If there’s one thing that wins over users, it’s a low price. Both the Amazon Fire Tablet (just $50) and the Motorola Moto G (a modest, mid-range smartphone) featured price tags well below their more popular competitors, and each garnered consistently high reviews from users.
Not so for the experts. While the professionals acknowledged each product’s affordability, they dinged both for uninspiring performance and inferior spec sheets. Next to the tablets and smartphones from Apple and Samsung, the two products were clearly inferior.
But most users didn’t care. Said one user: “Technically, it’s not a powerhouse but for the price it’s the nicest little tablet you can get your hands on.”
All About the Brand?
Beats by Dre urBeats (2012)
Beats by Dre PowerBeats 2 Wireless (2014)
Experts consistently critique Beats by Dre for two issues: the headphones tend to be too bass-heavy and too expensive. “Overpriced,” PC Mag said in its PowerBeats 2 review. “Audio balance is completely shifted to the bass realm.”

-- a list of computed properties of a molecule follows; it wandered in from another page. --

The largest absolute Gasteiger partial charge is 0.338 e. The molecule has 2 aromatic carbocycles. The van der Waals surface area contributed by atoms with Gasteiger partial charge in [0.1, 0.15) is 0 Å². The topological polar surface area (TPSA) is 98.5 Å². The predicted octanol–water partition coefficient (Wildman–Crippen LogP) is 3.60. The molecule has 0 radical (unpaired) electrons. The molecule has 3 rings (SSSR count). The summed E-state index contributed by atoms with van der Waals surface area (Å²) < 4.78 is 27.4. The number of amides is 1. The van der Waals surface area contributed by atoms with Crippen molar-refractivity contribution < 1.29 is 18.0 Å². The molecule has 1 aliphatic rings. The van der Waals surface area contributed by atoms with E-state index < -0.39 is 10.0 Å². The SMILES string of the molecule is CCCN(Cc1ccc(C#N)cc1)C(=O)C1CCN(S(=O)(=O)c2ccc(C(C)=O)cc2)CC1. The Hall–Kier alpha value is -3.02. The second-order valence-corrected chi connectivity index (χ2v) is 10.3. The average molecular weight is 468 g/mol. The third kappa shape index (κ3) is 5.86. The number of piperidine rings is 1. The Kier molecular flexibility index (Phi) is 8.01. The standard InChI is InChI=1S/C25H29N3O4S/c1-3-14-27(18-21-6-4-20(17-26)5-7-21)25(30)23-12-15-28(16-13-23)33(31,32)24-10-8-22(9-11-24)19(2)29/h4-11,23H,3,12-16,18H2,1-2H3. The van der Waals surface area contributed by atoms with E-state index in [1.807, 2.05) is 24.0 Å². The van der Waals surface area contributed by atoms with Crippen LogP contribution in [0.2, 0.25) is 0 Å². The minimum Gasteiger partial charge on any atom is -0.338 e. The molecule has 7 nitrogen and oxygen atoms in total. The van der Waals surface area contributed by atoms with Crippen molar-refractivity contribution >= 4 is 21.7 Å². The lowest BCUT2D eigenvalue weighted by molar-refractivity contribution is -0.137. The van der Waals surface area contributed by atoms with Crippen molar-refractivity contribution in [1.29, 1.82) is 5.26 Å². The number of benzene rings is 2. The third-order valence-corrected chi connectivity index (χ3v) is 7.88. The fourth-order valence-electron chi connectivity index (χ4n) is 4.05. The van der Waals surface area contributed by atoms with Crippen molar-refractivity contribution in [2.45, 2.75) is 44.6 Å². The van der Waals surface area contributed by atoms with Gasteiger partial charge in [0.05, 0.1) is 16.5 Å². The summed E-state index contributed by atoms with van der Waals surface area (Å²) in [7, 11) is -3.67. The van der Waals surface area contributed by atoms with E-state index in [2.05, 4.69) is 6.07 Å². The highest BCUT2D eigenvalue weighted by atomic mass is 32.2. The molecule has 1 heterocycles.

Most users don’t seem to mind — or even notice. User reviews for Beats products tend to be short and simple, with frequent references to the brand name and overall sound, but little commentary on treble, bass or sound clarity.
It’s possible that experts are looking too hard for issues to critique, but it could be the users simply like the brand, regardless of the overall sound quality. The brand’s world-famous marketing prowess likely factors in here.
For Experts, More Can Be Less
Samsung Galaxy Tab 3 8.0 (2013)
Samsung Galaxy Note 8.0 Wi-Fi (2013)
Lenovo Yoga Tablet 2 Windows 10” (2015)
Motorola DROID MAXX (2013)